So, as I stated in my last post I’ve been attending a course studying a MA in Creative Writing since September. I ended up deciding to follow this route as I decided that I wanted to further myself as a writer and learn new things that I could bring to the table both as an individual with my novels and for future group projects, whatever they might end up being.
I was extremely excited to have the opportunity to learn as much as I could from the course and prepared myself for the assignments that lay ahead, but what I wasn’t quite prepared for was the first module; Poetry.
Now, I wouldn’t say I’m the world’s worst poet, but I can quite confidently say that I don’t understand it in the slightest. I knew about rhyming poems prior to the course, but within the first week we were told that we should avoid rhyming in our work unless we were really good with the English language. Understandably this shook my confidence moving into the first assessment as it really was a case of me having to learn a new subject practically from scratch.
The only book of poetry I can remember reading during my life before the course had started was Tim Burton’s The Melancholy Death Of Oyster Boy, which admittedly I really enjoyed, but I half credit that to the classic quirky Burton imagery.
Another factor eating away at my confidence on the subject matter was that each of my poems that I created during our lessons were quickly dismissed and usually pointed out as being either too literal or too vague. It seemed like no matter what I did, I just couldn’t work out how to write a half decent poem. The only type of poetry that I managed to gain a grasp on was haikus which I seemed to adapt to quickly.
With my confidence low and no real finish line in sight for how to get better at it, our deadline for our first assessment crept closer every day. We were tasked with writing and submitting forty lines of poetry and a one-thousand-word personal critique of our work. Understandably, this was a big ask for me.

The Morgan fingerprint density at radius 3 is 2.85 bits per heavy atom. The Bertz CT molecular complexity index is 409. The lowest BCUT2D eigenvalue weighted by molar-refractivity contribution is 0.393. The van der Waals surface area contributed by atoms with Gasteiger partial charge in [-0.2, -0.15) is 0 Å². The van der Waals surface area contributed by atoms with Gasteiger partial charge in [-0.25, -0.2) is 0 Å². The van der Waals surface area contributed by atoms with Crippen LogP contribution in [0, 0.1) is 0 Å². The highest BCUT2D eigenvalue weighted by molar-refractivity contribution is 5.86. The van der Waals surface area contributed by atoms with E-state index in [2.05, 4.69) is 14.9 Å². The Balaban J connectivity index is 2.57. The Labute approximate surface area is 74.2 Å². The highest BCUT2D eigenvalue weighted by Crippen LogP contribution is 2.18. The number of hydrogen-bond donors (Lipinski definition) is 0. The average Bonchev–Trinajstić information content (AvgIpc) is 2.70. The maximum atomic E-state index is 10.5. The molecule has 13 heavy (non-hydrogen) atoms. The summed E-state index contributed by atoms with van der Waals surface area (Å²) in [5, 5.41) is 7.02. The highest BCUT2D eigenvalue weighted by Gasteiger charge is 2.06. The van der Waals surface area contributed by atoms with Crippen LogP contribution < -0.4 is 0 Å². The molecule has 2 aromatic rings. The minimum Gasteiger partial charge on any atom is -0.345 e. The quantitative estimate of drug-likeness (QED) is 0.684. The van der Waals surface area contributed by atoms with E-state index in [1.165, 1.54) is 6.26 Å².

In the end, rather unconfidently, I submitted five haikus based on various everyday occurrences, and one twenty-five-line poem about the life of a professional wrestler. To say I was nervous about it was an understatement, and the thought of failing this module and ultimately suffering for it grade wise in the long run just wouldn’t leave my mind. The future modules I’m relatively confident with, but as I’ve stated, poetry might as well have been an alien language to me.
Today I received my grades for the assessment and I’m thrilled to say that I scored the equivalent of a 2:1. I honestly thought I would be scraping around the 40% pass mark range, so I’m extremely happy to see that wasn’t the case.
The coming modules should be a lot more stress-free for me as I’ve at least dabbled in their styles before. Hopefully I can keep pushing forward and maybe walk away with a 1st. Now that really would make me happy.
In case you were interested, here are the poems that I submitted for the assignment. They’re not fantastic and I wouldn’t think of even saying it, but I hope you enjoy.
The Wrestler (25 Lines)
Mind, body and soul working in
unison for the benefit of voyeurs,
fans, colleagues and the man running
things behind the scenes, pulling
the strings of his puppets for
our viewing pleasures.
Risks taken on the daily, giving
their all to entertain both children
and adults, even against what objections
their bodies cry out; smiling, laughing,
crying through the pain, all in the
name of entertainment.
Fleeting exposure to the masses
coming and going in the blink of an
eye; form being momentary, excellence
being eternal, greatness in the eyes of
the spectators idolizing their heroes,
adrenaline a wonderful sedative.
Years of abuse, now past their
prime, no longer able to move and
perform like their youth, discarded to the
curb, no longer relevant to the times,
hindering those who still have a
chance; retirement calls, but
what is life without this?
A city brims with life,
His desire bubbles within,
Blood quenches all tonight.
New state of the art,
Buy now and receive one free,
They’re always watching.
Muscles tight, sweat forms,
Palms sore, calluses growing,
Two more sets, that’s all.
Heat scorching the air,
Liquid fat, sizzling, spitting,
Hungry mouths, meal done.
Making The Bed
Hot, sweaty summer,
Fabric’s embrace swaddling us,
Changing bedding sucks.